Unless you’ve been living underground for the last few days, you know that Lifetime has aired a new docuseries that follows the sexual assault allegations against R&B singer R. Kelly. If you’re just now learning this, or you missed it, and you want to know how to watch Surviving R. Kelly now that all of the episodes are out, it’s pretty simple. The series aired over the course of three days, from Jan. 3 through Jan. 5. Two episodes aired each night, for a total of six episodes. Now that they’ve aired, all are available on Lifetime’s website. If you have a cable provider you can login with that information, and all six hours are immediately available to you.
The episodes document Kelly’s rise to fame, his marriage to Aaliyah, the beginning of the allegations, his trial in Chicago, the recent investigation into a supposed “sex cult,” and how the #MeToo movement of the last year has brought this case back into the spotlight. There is a lot to unpack there, and the docuseries features interviews with some of the men and women in Kelly’s life, including his ex-wife, Andrea Kelly; his brothers, Carey and Bruce Kelly; and many, many more, including many of the survivors whose names you may not know.
There is so much that can be taken from the devastating stories that were told. As Vulture writes, the docuseries makes the case that R. Kelly’s management helped him in whatever alleged crimes he may have committed, arguing it would have been impossible for him to juggle his busy career and maintain what he reportedly termed a "family" of young girls and women in his personal entourage without help. The allegations are disturbing in the extreme, and if true, it's a travesty that it was allowed to continue, unchecked, for so many years and even possibly today.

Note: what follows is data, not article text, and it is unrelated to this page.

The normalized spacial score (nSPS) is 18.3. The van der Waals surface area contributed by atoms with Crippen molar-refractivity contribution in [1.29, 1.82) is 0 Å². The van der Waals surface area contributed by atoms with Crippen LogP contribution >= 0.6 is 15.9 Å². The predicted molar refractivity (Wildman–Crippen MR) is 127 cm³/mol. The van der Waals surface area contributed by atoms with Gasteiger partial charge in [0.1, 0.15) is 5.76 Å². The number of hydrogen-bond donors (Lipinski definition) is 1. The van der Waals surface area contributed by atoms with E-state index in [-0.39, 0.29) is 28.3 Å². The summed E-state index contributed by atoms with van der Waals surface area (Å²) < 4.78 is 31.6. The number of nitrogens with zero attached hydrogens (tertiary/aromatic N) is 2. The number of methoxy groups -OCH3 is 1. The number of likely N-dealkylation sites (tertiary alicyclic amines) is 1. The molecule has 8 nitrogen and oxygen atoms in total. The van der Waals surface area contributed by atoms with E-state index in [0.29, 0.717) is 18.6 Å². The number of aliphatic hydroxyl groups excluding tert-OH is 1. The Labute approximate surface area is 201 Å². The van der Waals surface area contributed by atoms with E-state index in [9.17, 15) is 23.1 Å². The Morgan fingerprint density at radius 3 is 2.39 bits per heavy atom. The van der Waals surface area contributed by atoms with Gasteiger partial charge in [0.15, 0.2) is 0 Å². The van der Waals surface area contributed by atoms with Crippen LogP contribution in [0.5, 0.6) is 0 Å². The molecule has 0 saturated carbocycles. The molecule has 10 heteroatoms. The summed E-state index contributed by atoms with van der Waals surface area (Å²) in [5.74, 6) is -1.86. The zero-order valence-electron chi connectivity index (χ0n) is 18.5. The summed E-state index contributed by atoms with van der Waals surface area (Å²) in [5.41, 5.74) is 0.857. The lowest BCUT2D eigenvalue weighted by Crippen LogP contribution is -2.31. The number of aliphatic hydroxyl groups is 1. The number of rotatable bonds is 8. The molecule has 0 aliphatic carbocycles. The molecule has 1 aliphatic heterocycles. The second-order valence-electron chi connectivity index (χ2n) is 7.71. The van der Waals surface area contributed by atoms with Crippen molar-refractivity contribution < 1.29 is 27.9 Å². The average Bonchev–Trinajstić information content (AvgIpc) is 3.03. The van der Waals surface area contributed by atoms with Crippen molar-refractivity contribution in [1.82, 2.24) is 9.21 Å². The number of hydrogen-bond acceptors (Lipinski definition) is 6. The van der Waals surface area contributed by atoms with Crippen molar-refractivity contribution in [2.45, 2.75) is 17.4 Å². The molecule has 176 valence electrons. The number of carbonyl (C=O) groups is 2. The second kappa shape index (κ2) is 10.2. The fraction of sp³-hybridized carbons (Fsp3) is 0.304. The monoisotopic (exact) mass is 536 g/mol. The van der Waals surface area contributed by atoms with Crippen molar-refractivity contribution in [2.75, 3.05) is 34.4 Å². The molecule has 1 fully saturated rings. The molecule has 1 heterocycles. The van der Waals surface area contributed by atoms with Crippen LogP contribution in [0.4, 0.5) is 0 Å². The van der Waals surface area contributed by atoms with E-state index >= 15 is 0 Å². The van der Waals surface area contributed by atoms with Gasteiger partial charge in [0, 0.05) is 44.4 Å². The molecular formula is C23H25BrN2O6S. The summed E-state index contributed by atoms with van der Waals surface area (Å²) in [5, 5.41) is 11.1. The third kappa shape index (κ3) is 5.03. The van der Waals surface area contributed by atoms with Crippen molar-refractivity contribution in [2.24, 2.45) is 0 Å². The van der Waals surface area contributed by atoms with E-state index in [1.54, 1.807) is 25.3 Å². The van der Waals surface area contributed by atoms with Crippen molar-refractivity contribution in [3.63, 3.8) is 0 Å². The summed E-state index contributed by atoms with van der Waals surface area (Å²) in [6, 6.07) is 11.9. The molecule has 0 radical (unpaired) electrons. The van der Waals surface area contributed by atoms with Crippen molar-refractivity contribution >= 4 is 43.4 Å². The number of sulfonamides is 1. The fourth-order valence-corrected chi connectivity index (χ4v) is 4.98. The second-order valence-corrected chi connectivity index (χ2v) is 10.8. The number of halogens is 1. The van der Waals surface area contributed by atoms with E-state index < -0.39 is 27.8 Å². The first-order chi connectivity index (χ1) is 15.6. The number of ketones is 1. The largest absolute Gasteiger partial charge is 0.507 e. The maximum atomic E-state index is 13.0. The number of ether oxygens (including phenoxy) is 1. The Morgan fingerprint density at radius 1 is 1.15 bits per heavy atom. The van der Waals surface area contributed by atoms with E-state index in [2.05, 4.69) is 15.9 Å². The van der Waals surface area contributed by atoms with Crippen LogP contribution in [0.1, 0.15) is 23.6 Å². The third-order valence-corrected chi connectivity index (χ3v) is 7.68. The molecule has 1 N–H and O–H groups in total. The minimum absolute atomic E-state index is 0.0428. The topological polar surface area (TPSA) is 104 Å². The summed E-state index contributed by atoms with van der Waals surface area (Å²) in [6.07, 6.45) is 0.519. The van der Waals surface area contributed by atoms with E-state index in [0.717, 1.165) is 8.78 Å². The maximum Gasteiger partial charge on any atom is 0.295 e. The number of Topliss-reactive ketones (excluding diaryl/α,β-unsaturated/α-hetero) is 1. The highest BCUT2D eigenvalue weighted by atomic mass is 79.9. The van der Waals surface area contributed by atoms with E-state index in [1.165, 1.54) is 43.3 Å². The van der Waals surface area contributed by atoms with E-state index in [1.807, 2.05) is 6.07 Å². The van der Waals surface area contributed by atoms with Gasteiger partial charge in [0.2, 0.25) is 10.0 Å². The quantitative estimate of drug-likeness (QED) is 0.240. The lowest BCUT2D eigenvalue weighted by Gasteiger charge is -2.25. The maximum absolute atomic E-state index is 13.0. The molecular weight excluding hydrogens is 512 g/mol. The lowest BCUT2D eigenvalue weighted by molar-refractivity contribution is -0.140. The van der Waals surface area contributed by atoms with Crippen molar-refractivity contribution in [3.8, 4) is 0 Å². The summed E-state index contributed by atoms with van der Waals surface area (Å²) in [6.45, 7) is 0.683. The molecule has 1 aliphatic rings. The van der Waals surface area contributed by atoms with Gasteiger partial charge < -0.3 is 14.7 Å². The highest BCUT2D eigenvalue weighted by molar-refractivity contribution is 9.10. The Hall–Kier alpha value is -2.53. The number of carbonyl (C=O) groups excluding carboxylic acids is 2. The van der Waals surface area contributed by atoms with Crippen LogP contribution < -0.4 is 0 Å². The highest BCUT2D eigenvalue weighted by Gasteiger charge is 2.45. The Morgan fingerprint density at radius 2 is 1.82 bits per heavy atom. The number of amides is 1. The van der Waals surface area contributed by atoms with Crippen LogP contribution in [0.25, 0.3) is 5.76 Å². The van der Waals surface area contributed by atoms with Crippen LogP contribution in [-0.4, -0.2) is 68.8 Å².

The documentary does a great job of reminding Kelly’s fans how everyone is complicit in his success. As The Cut points out, chances are you remembering hearing about the R. Kelly “pee tape” (who doesn’t?), and you also likely recall dancing to the “Ignition” remix — which came out that same year. It was (and, let’s be honest, for some people it still is) easy to separate the artist from their work, but we did more than that: we continued to support him. And some still do.
Hopefully, that time is over. R. Kelly may not be officially “canceled” (his latest tweets are promoting new music, and plenty are, sadly, still on his side), but the docuseries is progress, especially since it allows so many to tell their stories. Whether or not he is ever convicted of anything, watch Surviving R. Kelly if you want to give a voice to those who haven’t been heard, and perhaps their struggles won’t be in vain.
If you or someone you know has been sexually assaulted, call the National Sexual Assault Telephone Hotline at 800-656-HOPE (4673) or visit online.rainn.org.